One Size Doesn't Fit All_Venza_5.1.12


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One Size Doesn't Fit All_Venza_5.1.12

  1. 1. Integrating Reproductive Health into Youth Development Programs Angie Venza, Program Director May 2012
  2. 2. International Youth Foundation• Invests in the extraordinary potential of young people.• Works in 73 countries with 200 local partner organizations.• Delivers holistic programs to promote positive youth development – through learning, work and citizenship.
  3. 3. Planning for Life Program 2007 - 2013• Approach: Integrate youth reproductive health/family planning education into on-going youth education, livelihoods, and civic engagement programs.• Goals of Integrated YRH/FP education: Empower youth with information Equip youth with skills to make responsible decisions and behavior choices. Connect youth to resources
  4. 4. Planning for Life: 2007 - 2013• Carried out with local partners in: Philippines, India, Sri Lanka, Kenya, Tanzania, Senegal, Jordan, St. Lucia and Dominican Republic• Resources developed and available: Framework for program integration Program planning matrix, by age Project design and proposal writing guide Ten-lesson curriculum and training guide (in 7 languages; adapted to multiple cultural contexts) FieldNotes offering lessons learned and best practice
  5. 5. Planning for Life Lessons1. Personal Values 6. Sexually-Transmitted2. Puberty Infections3. Reproduction 7. HIV/AIDS4. Teenage 8. Substance Abuse Pregnancy 9. Gender Roles &5. Contraception Stereotypes 10.Gender-Based and Sexual Violence
  6. 6. Planning for LifeWhy integration? Steps to Integration: Helps youth make the 1. Identification of trainers connection between 2. Training of Trainers responsible RH/FP 3. Community mapping & behaviors and life goals. youth surveys Makes effort more 4. Translation and initial sustainable by adaptation of lessons embedding it in institutions 5. Pilot testing with youth Connects efforts to local 6. Final adaptation of lessons community 7. On-going integration into programming
  7. 7. Lesson #1Life skills are prime entry point for integration• Youth should have basic life skills training prior to RH/FP lessons• Skills related to self-awareness, respect, decision-making, conflict resolution, and communications are a base for applying RH• Prior rapport established with trainers and classmates helps make youth more comfortable talking about sensitive RH topics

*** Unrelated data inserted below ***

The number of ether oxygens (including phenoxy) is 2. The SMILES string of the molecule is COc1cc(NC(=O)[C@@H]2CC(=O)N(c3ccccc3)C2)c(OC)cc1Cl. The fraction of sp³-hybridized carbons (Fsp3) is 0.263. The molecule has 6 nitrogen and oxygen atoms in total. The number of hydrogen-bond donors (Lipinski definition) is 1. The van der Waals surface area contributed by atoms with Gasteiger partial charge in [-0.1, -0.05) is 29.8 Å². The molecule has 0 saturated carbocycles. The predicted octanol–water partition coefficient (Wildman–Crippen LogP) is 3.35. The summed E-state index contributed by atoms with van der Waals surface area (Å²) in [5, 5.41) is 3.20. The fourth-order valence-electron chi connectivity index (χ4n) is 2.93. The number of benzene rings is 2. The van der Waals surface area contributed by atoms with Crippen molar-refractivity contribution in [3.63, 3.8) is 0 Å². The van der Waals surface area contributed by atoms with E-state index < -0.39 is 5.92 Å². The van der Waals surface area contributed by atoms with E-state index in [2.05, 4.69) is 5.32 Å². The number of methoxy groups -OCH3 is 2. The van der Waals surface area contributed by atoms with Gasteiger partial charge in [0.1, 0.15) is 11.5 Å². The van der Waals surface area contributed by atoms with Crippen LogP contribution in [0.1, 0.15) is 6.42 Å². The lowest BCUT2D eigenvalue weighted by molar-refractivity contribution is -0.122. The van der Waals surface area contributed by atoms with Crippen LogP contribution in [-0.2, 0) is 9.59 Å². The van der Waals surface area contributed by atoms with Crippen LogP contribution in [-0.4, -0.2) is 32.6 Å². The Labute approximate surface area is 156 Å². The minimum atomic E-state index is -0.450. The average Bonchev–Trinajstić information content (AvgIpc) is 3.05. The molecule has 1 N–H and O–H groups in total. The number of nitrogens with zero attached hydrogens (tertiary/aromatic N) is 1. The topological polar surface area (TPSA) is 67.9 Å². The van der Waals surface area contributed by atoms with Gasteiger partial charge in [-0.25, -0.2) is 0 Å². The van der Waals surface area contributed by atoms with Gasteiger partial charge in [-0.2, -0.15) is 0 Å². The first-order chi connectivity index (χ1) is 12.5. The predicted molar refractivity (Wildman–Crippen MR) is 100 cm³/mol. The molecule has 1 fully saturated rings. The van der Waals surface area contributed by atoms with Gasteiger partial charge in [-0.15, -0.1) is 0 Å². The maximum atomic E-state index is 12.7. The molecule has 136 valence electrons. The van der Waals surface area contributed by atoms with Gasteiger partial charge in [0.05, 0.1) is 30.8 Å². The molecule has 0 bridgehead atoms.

8. 8. Lesson #2Utilize non-health experts as trainers• Have life skills training experience• Builds buy-in/commitment and skills among existing staff• More cost–effective to sustain and replicate• Requires awareness raising and training to address sensitive topics• Supplement with outside experts/ service providers for technical subjects
  9. 9. Lesson #3Involve Youth-Friendly Service Providers• Identify and visit local service providers (RH/FP, substance abuse, GBV counseling) to ensure they are youth-friendly• Invite them to participate in trainings to provide technical input and increase youth comfort level• Have a list of youth friendly providers to refer youth
  10. 10. Lesson #4Adapt Delivery and Content to Local Context• Survey youth ahead of training to identify knowledge gaps and cultural biases• Low literacy levels may require more role-plays and active games• Consider segregating classes by gender for some topics• Use an anonymous question box for risky topics• Be sure to address myths and misconceptions
  11. 11. Lesson #5Ensure Community Buy-In• Parents, community/religious leaders, service providers, government, NGO staff, etc.• Critical for youth to have supportive environment• Explain program in non-threatening way to increase comfort level• Invite stakeholders to observe trainings• Find local ‘champions’ to support you, especially if there is resistance